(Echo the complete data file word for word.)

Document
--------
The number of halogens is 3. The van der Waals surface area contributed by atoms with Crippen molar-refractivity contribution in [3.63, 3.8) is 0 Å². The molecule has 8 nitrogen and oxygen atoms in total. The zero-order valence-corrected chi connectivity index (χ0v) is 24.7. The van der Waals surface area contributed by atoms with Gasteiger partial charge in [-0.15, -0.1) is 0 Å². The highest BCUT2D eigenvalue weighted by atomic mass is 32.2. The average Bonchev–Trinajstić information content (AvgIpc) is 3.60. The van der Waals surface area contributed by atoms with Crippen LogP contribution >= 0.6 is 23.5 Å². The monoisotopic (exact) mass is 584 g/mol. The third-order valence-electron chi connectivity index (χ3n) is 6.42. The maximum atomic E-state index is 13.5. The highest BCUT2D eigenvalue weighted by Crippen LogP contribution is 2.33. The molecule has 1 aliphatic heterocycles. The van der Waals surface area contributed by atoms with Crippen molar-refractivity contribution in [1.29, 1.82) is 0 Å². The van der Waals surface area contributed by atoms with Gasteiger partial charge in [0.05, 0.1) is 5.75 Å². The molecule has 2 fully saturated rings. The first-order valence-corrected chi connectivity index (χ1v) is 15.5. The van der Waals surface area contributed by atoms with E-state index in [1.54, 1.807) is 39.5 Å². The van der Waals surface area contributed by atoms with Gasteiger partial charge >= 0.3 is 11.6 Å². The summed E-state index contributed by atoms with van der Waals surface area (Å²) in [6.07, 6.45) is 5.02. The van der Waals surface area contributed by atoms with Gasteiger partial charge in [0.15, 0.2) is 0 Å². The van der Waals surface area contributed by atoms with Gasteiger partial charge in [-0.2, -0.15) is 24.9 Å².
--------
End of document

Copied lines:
The number of halogens is 3. The van der Waals surface area contributed by atoms with Crippen molar-refractivity contribution in [3.63, 3.8) is 0 Å². The molecule has 8 nitrogen and oxygen atoms in total. The zero-order valence-corrected chi connectivity index (χ0v) is 24.7. The van der Waals surface area contributed by atoms with Gasteiger partial charge in [-0.15, -0.1) is 0 Å². The highest BCUT2D eigenvalue weighted by atomic mass is 32.2. The average Bonchev–Trinajstić information content (AvgIpc) is 3.60. The van der Waals surface area contributed by atoms with Crippen LogP contribution >= 0.6 is 23.5 Å². The monoisotopic (exact) mass is 584 g/mol. The third-order valence-electron chi connectivity index (χ3n) is 6.42. The maximum atomic E-state index is 13.5. The highest BCUT2D eigenvalue weighted by Crippen LogP contribution is 2.33. The molecule has 1 aliphatic heterocycles. The van der Waals surface area contributed by atoms with Crippen molar-refractivity contribution in [1.29, 1.82) is 0 Å². The van der Waals surface area contributed by atoms with Gasteiger partial charge in [0.05, 0.1) is 5.75 Å². The molecule has 2 fully saturated rings. The first-order valence-corrected chi connectivity index (χ1v) is 15.5. The van der Waals surface area contributed by atoms with E-state index in [1.54, 1.807) is 39.5 Å². The van der Waals surface area contributed by atoms with Gasteiger partial charge >= 0.3 is 11.6 Å². The summed E-state index contributed by atoms with van der Waals surface area (Å²) in [6.07, 6.45) is 5.02. The van der Waals surface area contributed by atoms with Gasteiger partial charge in [0.15, 0.2) is 0 Å². The van der Waals surface area contributed by atoms with Gasteiger partial charge in [-0.2, -0.15) is 24.9 Å².